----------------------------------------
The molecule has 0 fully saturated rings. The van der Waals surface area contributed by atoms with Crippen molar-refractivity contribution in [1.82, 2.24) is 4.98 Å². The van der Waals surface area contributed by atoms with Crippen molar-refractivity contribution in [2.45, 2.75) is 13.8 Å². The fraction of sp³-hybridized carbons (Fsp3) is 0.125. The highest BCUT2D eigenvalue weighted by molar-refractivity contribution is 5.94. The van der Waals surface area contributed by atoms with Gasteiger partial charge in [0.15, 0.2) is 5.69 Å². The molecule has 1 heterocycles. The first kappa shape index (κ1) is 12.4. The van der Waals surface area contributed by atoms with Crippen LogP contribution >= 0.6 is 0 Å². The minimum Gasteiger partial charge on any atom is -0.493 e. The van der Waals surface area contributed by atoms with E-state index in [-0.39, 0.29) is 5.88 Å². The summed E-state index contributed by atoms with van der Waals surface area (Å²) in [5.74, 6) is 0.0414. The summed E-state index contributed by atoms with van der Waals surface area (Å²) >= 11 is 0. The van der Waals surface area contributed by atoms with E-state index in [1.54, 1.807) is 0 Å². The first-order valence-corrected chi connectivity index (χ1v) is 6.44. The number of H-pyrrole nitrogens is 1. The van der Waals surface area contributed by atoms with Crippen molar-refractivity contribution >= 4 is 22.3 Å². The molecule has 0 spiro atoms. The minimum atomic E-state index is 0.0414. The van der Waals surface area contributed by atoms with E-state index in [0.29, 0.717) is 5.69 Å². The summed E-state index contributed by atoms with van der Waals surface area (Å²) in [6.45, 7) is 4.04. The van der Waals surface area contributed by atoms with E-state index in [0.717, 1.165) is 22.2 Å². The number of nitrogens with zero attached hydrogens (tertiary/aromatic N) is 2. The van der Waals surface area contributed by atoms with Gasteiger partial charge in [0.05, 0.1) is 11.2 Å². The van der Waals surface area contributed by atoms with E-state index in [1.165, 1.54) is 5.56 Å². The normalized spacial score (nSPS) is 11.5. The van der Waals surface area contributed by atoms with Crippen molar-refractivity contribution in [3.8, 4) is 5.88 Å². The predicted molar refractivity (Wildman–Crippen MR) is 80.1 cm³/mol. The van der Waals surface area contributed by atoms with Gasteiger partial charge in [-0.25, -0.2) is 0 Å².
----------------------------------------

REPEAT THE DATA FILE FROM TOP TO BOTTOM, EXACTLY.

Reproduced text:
The molecule has 0 fully saturated rings. The van der Waals surface area contributed by atoms with Crippen molar-refractivity contribution in [1.82, 2.24) is 4.98 Å². The van der Waals surface area contributed by atoms with Crippen molar-refractivity contribution in [2.45, 2.75) is 13.8 Å². The fraction of sp³-hybridized carbons (Fsp3) is 0.125. The highest BCUT2D eigenvalue weighted by molar-refractivity contribution is 5.94. The van der Waals surface area contributed by atoms with Gasteiger partial charge in [0.15, 0.2) is 5.69 Å². The molecule has 1 heterocycles. The first kappa shape index (κ1) is 12.4. The van der Waals surface area contributed by atoms with Crippen LogP contribution >= 0.6 is 0 Å². The minimum Gasteiger partial charge on any atom is -0.493 e. The van der Waals surface area contributed by atoms with E-state index in [-0.39, 0.29) is 5.88 Å². The summed E-state index contributed by atoms with van der Waals surface area (Å²) in [5.74, 6) is 0.0414. The summed E-state index contributed by atoms with van der Waals surface area (Å²) >= 11 is 0. The van der Waals surface area contributed by atoms with E-state index in [1.54, 1.807) is 0 Å². The first-order valence-corrected chi connectivity index (χ1v) is 6.44. The number of H-pyrrole nitrogens is 1. The van der Waals surface area contributed by atoms with Crippen molar-refractivity contribution >= 4 is 22.3 Å². The molecule has 0 spiro atoms. The minimum atomic E-state index is 0.0414. The van der Waals surface area contributed by atoms with E-state index in [0.29, 0.717) is 5.69 Å². The summed E-state index contributed by atoms with van der Waals surface area (Å²) in [6.45, 7) is 4.04. The van der Waals surface area contributed by atoms with E-state index in [0.717, 1.165) is 22.2 Å². The number of nitrogens with zero attached hydrogens (tertiary/aromatic N) is 2. The van der Waals surface area contributed by atoms with Gasteiger partial charge in [0.05, 0.1) is 11.2 Å². The van der Waals surface area contributed by atoms with E-state index in [1.165, 1.54) is 5.56 Å². The normalized spacial score (nSPS) is 11.5. The van der Waals surface area contributed by atoms with Crippen molar-refractivity contribution in [3.8, 4) is 5.88 Å². The predicted molar refractivity (Wildman–Crippen MR) is 80.1 cm³/mol. The van der Waals surface area contributed by atoms with Gasteiger partial charge in [-0.25, -0.2) is 0 Å².